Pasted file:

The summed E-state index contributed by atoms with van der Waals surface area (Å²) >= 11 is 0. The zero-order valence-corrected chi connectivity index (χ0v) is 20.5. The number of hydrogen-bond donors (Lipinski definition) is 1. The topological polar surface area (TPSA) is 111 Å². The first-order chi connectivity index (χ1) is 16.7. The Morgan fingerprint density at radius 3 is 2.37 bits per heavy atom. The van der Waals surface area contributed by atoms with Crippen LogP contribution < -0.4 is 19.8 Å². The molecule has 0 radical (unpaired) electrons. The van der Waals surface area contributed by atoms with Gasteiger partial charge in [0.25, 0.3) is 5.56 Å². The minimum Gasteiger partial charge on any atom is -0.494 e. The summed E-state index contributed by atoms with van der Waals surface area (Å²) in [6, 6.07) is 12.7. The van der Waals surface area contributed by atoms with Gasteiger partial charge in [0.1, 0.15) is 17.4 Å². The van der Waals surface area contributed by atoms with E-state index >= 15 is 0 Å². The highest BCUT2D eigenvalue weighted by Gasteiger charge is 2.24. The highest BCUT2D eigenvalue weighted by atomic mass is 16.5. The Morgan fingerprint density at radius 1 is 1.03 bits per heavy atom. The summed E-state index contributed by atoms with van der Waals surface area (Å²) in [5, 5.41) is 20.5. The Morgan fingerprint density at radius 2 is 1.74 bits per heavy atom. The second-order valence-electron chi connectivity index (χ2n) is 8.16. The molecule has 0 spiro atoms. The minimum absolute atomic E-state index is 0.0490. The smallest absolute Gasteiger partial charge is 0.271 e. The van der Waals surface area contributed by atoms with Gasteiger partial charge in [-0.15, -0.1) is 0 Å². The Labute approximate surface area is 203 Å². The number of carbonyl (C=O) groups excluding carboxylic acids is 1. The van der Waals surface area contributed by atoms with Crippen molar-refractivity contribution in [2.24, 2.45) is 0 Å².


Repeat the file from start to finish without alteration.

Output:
The summed E-state index contributed by atoms with van der Waals surface area (Å²) >= 11 is 0. The zero-order valence-corrected chi connectivity index (χ0v) is 20.5. The number of hydrogen-bond donors (Lipinski definition) is 1. The topological polar surface area (TPSA) is 111 Å². The first-order chi connectivity index (χ1) is 16.7. The Morgan fingerprint density at radius 3 is 2.37 bits per heavy atom. The van der Waals surface area contributed by atoms with Crippen LogP contribution < -0.4 is 19.8 Å². The molecule has 0 radical (unpaired) electrons. The van der Waals surface area contributed by atoms with Gasteiger partial charge in [0.25, 0.3) is 5.56 Å². The minimum Gasteiger partial charge on any atom is -0.494 e. The summed E-state index contributed by atoms with van der Waals surface area (Å²) in [6, 6.07) is 12.7. The van der Waals surface area contributed by atoms with Gasteiger partial charge in [0.1, 0.15) is 17.4 Å². The van der Waals surface area contributed by atoms with E-state index >= 15 is 0 Å². The highest BCUT2D eigenvalue weighted by Gasteiger charge is 2.24. The highest BCUT2D eigenvalue weighted by atomic mass is 16.5. The Morgan fingerprint density at radius 1 is 1.03 bits per heavy atom. The summed E-state index contributed by atoms with van der Waals surface area (Å²) in [5, 5.41) is 20.5. The Morgan fingerprint density at radius 2 is 1.74 bits per heavy atom. The second-order valence-electron chi connectivity index (χ2n) is 8.16. The molecule has 0 spiro atoms. The minimum absolute atomic E-state index is 0.0490. The smallest absolute Gasteiger partial charge is 0.271 e. The van der Waals surface area contributed by atoms with Gasteiger partial charge in [-0.15, -0.1) is 0 Å². The Labute approximate surface area is 203 Å². The number of carbonyl (C=O) groups excluding carboxylic acids is 1. The van der Waals surface area contributed by atoms with Crippen molar-refractivity contribution in [2.24, 2.45) is 0 Å².